What the Heck Are US Marines Doing in Costa Rica? Obama’s Tilt to the Right on Latin America

Friday 06 August 2010

by: Nikolas Kozloff, t r u t h o u t | News Analysis

SNIP

Perhaps, Costa Rica’s drug problem could be addressed through a combination of poverty alleviation and coastal interdiction. Indeed, for some time, Costa Rica has collaborated with the US Coast Guard. However, under the new arrangement, other branches of the American armed services are to be deployed. The US force which is called for is massive: a virtual flotilla of 46 warships accompanied by 7,000 Marines and five planes. Take a look at this footage of the USS Makin, and consider whether this huge aircraft carrier is best suited to combat drug trafficking or perhaps some other end.

According to the Navy’s own web site, the fearsome vessel “will also have secondary missions of sea control and power projection by helicopter and fixed-wing vertical short take-off and landing aircraft.” The euphemism “power projection” caught my attention in this instance. To be sure, the cartels are a menace, but there is also an increasingly inflammatory geopolitical context to consider. In light of military developments in Costa Rica, it’s perfectly reasonable to wonder whether the US might have some kind of ulterior agenda.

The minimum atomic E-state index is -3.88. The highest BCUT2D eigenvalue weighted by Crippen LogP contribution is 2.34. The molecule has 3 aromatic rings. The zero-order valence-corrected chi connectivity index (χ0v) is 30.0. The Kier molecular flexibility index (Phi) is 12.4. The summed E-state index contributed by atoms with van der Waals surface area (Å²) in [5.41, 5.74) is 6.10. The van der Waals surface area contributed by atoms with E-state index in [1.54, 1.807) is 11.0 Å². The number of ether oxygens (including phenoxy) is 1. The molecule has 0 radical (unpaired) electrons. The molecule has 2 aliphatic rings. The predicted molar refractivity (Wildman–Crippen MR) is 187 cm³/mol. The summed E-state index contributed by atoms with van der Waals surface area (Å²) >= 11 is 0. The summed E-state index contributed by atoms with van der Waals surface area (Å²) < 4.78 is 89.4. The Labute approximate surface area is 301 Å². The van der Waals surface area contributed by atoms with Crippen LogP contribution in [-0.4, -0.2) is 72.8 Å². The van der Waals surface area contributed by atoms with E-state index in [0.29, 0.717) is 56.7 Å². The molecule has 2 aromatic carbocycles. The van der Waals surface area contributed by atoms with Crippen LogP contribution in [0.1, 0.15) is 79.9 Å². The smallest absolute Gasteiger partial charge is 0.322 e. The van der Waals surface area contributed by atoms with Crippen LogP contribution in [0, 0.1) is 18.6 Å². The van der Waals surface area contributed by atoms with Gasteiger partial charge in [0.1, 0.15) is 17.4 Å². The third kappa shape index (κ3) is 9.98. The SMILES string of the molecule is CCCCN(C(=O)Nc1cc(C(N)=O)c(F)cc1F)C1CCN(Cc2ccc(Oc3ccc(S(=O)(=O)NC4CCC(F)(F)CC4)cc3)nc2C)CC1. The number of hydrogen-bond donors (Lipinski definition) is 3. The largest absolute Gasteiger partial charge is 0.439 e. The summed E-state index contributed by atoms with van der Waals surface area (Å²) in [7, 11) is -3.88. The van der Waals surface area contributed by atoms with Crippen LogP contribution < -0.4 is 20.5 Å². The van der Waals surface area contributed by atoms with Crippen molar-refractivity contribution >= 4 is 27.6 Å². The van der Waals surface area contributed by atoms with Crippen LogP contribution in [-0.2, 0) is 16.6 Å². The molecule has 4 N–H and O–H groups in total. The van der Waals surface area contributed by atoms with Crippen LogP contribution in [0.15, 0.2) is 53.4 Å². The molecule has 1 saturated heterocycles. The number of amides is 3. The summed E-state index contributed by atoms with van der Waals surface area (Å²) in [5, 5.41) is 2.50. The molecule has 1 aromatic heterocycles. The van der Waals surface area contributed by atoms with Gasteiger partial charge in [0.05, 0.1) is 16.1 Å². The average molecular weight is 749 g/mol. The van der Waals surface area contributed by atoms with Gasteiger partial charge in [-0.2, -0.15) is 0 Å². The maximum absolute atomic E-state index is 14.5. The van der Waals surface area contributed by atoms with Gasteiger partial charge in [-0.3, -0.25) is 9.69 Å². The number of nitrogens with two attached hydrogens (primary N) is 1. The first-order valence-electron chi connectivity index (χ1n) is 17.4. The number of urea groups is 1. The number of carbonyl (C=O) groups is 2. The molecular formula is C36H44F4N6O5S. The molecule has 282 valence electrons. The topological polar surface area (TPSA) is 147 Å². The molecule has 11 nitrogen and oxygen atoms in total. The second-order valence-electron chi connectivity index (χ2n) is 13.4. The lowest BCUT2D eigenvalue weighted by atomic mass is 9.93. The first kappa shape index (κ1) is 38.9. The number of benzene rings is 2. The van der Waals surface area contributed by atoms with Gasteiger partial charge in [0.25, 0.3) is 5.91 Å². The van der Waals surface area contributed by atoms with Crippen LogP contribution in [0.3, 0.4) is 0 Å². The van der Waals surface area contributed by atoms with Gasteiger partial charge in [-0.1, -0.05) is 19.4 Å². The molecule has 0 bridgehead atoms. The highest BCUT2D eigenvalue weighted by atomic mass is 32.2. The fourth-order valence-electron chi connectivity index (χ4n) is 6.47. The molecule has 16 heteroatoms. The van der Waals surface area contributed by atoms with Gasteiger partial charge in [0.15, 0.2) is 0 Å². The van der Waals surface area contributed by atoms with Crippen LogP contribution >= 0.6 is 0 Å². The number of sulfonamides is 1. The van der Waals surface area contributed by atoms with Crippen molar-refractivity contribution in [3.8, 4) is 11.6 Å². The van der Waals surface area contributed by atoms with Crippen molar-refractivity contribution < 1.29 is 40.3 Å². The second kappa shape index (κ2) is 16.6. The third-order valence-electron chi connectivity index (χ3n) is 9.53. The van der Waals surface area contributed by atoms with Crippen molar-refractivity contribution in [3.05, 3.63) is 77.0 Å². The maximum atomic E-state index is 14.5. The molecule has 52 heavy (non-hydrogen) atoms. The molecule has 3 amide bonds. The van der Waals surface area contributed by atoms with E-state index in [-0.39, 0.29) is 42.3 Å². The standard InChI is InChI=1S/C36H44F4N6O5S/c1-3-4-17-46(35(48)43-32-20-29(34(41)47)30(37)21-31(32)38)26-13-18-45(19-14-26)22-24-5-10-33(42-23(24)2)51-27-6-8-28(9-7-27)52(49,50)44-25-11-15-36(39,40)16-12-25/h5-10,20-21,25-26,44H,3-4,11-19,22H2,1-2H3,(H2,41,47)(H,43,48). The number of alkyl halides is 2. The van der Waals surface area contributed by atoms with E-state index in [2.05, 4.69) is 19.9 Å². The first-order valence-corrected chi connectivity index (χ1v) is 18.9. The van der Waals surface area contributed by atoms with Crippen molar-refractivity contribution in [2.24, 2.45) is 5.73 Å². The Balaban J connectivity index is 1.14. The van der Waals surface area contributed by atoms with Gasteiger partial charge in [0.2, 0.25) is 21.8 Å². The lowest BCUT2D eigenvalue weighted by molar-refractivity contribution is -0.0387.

The author has suspicions about the Obama Adminstration’s policies in Central America that echo what has happened in Latin America:

Moves to bring the US Navy to Costa Rica have sparked widespread suspicions that Washington is looking for a justification to remilitarize the Central American region.

“Power projection.” Doesn’t sound good to me…

Things are shifting down south…

For a brief moment, it might have looked like South America’s Pink Tide would sweep through Central America, propelling significant social and political change in the process. But with the South American left now facing its own significant challenges and internal problems, it’s unclear whether Central America’s social movements will get much of a long-term boost. Meanwhile, whatever Oliver Stone might claim about Obama’s true intentions, the US continues to play its same age-old game in Central America.